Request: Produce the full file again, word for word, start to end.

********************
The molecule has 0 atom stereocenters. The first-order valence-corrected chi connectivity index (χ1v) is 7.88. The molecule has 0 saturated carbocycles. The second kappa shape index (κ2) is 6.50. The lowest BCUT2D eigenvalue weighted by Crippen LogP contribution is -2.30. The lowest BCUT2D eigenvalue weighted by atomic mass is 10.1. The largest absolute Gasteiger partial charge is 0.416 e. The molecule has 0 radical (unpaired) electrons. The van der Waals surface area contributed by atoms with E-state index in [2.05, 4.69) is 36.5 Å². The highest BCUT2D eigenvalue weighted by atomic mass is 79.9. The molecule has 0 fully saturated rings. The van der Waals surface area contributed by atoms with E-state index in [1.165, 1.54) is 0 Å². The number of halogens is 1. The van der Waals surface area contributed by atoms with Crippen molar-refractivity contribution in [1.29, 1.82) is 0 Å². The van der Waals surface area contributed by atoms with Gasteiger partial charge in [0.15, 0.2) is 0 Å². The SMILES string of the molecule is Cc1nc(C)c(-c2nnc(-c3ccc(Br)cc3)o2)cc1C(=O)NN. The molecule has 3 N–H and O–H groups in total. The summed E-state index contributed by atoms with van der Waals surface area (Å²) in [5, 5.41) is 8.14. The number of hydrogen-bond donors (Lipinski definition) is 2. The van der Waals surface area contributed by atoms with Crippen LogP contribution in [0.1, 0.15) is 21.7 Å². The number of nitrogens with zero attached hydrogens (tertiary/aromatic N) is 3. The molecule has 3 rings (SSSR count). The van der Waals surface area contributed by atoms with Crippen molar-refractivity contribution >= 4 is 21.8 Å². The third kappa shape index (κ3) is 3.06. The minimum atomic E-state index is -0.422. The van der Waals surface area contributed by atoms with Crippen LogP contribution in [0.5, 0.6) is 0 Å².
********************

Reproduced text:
The molecule has 0 atom stereocenters. The first-order valence-corrected chi connectivity index (χ1v) is 7.88. The molecule has 0 saturated carbocycles. The second kappa shape index (κ2) is 6.50. The lowest BCUT2D eigenvalue weighted by Crippen LogP contribution is -2.30. The lowest BCUT2D eigenvalue weighted by atomic mass is 10.1. The largest absolute Gasteiger partial charge is 0.416 e. The molecule has 0 radical (unpaired) electrons. The van der Waals surface area contributed by atoms with E-state index in [2.05, 4.69) is 36.5 Å². The highest BCUT2D eigenvalue weighted by atomic mass is 79.9. The molecule has 0 fully saturated rings. The van der Waals surface area contributed by atoms with E-state index in [1.165, 1.54) is 0 Å². The number of halogens is 1. The van der Waals surface area contributed by atoms with Crippen molar-refractivity contribution in [1.29, 1.82) is 0 Å². The van der Waals surface area contributed by atoms with Gasteiger partial charge in [0.15, 0.2) is 0 Å². The SMILES string of the molecule is Cc1nc(C)c(-c2nnc(-c3ccc(Br)cc3)o2)cc1C(=O)NN. The molecule has 3 N–H and O–H groups in total. The summed E-state index contributed by atoms with van der Waals surface area (Å²) in [5, 5.41) is 8.14. The number of hydrogen-bond donors (Lipinski definition) is 2. The van der Waals surface area contributed by atoms with Crippen LogP contribution in [0.1, 0.15) is 21.7 Å². The number of nitrogens with zero attached hydrogens (tertiary/aromatic N) is 3. The molecule has 3 rings (SSSR count). The van der Waals surface area contributed by atoms with Crippen molar-refractivity contribution >= 4 is 21.8 Å². The third kappa shape index (κ3) is 3.06. The minimum atomic E-state index is -0.422. The van der Waals surface area contributed by atoms with Crippen LogP contribution in [0.5, 0.6) is 0 Å².